Frequently Asked Questions

What is pain?

The body uses short-term pain as a warning system; if touching something hurts, stings or burns, the brain sends a message: Stop touching it. If overdoing exercise causes pain in the muscles or bones, our brain says: stop that exercise or that intensity.

Acute pain occurs following injury or illness. Chronic pain persists, sometimes long after the injury has healed. In some cases, the injury never heals. Chronic pain can be mild, moderate or excruciating. The duration of the pain can be episodic or continuous. The result of the pain can range from inconvenient to incapacitating.

What does TENS stand for ?

TENS is an acronym for Transcutaneous Electrical Nerve Stimulation. Transcutaneous
(trans-ku-ta´ne-us) pertaining to a procedure that is performed through the skin.

The TENS unit transmits electrical pulses of different frequencies through the skin.

What does a TENS unit do?

Transcutaneous Electrical Nerve Stimulation (TENS) is a non-narcotic and non-addictive alternative to pain medication. The TENS electrotherapy makes possible, with continuous depolarization, the blocking of pain transmission in nerve paths. The pain-reducing effect of this form of therapy is accomplished by placing electrodes, through which an alternating current is conducted, on the area of pain.

The current continues through the body and reaches the pain-transmitting nerve paths. Nerve fibers are blocked and the transmission of pain information to the brain is therefore interrupted. By changing the frequency of the alternating current a fast-acting and/or long-lasting pain reduction can be achieved.

Low frequency electrical pulses delivered by TENS may also stimulate the release of our own natural pain control molecules – the beta endorphins. Indications suggest that TENS, used either way, is a conservative but effective way to help control pain in many patients

What is a NMS or NMES?

This is a Neuromuscular Electrical Nerve Stimulator, which can cause a single muscle or a group of muscles to contract. Healthcare professionals can identify the appropriate places on the skin to place electrodes and deliver current to specific target muscles. Contraction caused by electrical stimulation can help strengthen atrophied muscle tissue.

What is the difference between a TENS unit and a Muscle Stimulator?

A TENS unit is used for symptomatic relief and management of chronic intractable pain and/or as an adjunctive treatment in the management of post-surgical and post-traumatic acute pain. A Muscle Stimulator is used to re-educate muscles that have atrophied from disuse as a result of illness or injury.

Is the use of a TENS unit safe?

TENS unit therapy is a non-invasive and safe way to manage pain when used properly. There are, however, instances where individuals should not use TENS units.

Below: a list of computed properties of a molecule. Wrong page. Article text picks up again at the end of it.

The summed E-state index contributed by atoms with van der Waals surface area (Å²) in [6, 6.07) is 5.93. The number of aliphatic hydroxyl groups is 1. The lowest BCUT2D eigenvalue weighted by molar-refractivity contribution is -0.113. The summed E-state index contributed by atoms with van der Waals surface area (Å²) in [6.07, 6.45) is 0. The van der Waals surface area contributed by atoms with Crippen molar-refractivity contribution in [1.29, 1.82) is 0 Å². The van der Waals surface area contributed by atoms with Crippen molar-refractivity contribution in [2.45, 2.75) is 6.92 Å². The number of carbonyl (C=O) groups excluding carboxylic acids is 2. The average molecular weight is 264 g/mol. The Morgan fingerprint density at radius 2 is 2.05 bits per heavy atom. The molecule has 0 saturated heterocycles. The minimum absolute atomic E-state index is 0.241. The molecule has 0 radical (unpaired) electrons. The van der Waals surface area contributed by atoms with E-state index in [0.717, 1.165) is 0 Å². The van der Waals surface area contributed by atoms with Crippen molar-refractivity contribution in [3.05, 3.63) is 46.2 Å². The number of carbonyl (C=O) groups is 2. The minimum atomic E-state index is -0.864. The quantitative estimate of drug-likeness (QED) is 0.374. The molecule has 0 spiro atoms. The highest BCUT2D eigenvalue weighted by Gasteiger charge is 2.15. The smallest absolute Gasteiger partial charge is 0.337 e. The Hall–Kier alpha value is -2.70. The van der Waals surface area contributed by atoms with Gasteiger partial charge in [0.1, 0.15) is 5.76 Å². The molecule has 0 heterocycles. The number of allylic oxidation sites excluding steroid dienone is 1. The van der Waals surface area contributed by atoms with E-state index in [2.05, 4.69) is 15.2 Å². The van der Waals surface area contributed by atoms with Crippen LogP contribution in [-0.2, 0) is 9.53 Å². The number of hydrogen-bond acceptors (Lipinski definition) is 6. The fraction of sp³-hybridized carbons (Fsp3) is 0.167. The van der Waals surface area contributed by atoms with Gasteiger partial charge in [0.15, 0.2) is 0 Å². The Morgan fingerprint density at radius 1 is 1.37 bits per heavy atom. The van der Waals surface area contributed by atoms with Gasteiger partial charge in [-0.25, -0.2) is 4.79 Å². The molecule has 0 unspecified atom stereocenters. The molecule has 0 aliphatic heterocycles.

Are there some people who should not use a TENS unit?

TENS should not be used until the cause of the pain is known. TENS devices can affect the operation of implanted electronic devices. Please contact your health practitioner before initiating treatment with a TENS device.

Why do I need a prescription for a TENS unit, Muscle Stimulator or Traction unit?

These items are considered Class II medical devices. Federal law restricts these devices to sale by, or on order of, a licensed Physician.

Why do I need replacement electrodes?

The TENS and/or Muscle Stimulator require the conductive medium of the electrode to transfer smoothly and effectively the electrical stimulation. Our disposable electrodes are intended for single patient use, only. The adherence and the effectiveness of the electrodes will diminish after use, due to body oils, dead skins cells and the loss of “stickiness” as the electrode is put on and taken off the skin. For best results, it is recommended that you replace the electrodes as soon as the conductive gel begins to wear down or you experience discomfort in use.

What types of insurance does Golden State Medical, Inc. work with?

We are contracted with many PPO insurances. In addition, we work with Workers’ Compensation carriers, and MediCal. We work with Medicare for Muscle Stimulators and Cervical Traction units.

Will my insurance pay for this equipment?

Each insurance plan is unique. Our Authorization Specialists will contact your insurance to determine if the equipment is covered under your plan, as well as information about deductibles and copays. From there, your Authorization Specialist will contact you to review coverage information and any anticipated patient financial responsibility.

If I have two insurance plans will this cover the cost in its entirety?

We will contact both plans to determine what coverage will be. Coverage of DME, deductibles, copays, etc. will all be factored into what we anticipate the insurance coverage will be. Your insurance carriers will have already determined which insurance is primary and the coordination of benefits

What are your service hours?

Our offices are open Monday through Friday, from 8:00 A.M. until 5:00 P.M. P.S.T. We are closed on major holidays. We do have 24-hour emergency phone coverage.